Permanent residency and names


Permanent residency

Having been granted permanent residency a couple of years ago, I have been concerned about ensuring that I do not jeopardize it by overlooking any technicalities.

If I have a valid re-entry permit, can I simply return to Japan before the entry permit expires to obtain another and then go back to my home country? Are there grounds on which you can be denied a multiple re-entry permit?

Permanent residency is permanent. You do not have to renew it.

At the same time if you leave the country you have to keep your re-entry permit current. You have to have a re-entry permit that, as you have stated, is valid for three years.

The solution, if you plan to stay for an extended period outside the country, is for you to come back to Japan every three years or have your passport come back to Japan every three years to have a re-entry stamp placed in it.

The best thing to do is to contact one of the “gyosei shoshi” who do this. They can make all the arrangements and do the work for you.

You can contact Mr. Inomoto at (03) 3582-7482 or Mr. Nakai at (03) 6402-7654.

Japanese names

Reader Justin writes: My wife and I married in 2000 and we agreed at the time that she would keep her Japanese name. It was no bother to me and presents no real problems. Six years later, we are expecting our first child.

I am from New Zealand and I want our children to have access to both nationalities as well as carry their father’s name.

Now, for foreign couples there are no restrictions on what the birth certificate carries. For foreigners married to Japanese nationals, though, it turns out that the child must use the Japanese parent’s name as registered on their “koseki tohon.”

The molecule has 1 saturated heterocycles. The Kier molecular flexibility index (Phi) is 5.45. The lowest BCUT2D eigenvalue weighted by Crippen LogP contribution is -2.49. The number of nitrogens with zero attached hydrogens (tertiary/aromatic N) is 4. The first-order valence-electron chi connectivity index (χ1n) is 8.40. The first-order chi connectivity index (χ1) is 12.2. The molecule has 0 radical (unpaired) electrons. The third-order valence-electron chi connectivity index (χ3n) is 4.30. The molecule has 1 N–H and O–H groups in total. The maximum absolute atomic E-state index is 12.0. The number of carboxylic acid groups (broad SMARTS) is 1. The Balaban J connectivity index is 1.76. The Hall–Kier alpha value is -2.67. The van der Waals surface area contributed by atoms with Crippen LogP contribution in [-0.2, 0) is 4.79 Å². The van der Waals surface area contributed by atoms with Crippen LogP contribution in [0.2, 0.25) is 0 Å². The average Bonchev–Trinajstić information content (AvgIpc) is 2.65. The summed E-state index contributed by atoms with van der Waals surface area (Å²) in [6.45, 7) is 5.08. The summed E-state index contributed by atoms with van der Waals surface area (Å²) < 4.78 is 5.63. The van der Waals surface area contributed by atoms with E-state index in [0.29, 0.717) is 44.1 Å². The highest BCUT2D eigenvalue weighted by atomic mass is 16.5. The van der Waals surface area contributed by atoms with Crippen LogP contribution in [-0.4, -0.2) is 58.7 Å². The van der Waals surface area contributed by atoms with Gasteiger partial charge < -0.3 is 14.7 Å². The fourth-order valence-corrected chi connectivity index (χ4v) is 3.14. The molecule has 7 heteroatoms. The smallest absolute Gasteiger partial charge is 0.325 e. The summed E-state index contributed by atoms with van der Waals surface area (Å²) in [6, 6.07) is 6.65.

As you probably know, once the child is born, the birth certificate is taken to the city office and made official (“Shussei Juri Shomeisho”).

That document can never be changed and is the document that is needed to register the child in the foreign parent’s country.

In New Zealand’s case, the name on the official birth certificate is the name the child henceforth will have.

If the child had been born in New Zealand there would be no problems — the child would in fact have two names — the desired name and the name registered with the Japanese parents name in Japan.

So what can be done? We changed my wife’s name to my name. After getting married there is a six month grace period to change your name to that of your spouse

Six years on this is doable for about 2,000 yen yen and a 4-6 week waiting time. You bring your “koseki tohon” and “gaikokujin toroku.”

My advice for international couples who are planning on families and want dual citizenship is have the Japanese partner take the foreign spouse’s name or have your children overseas.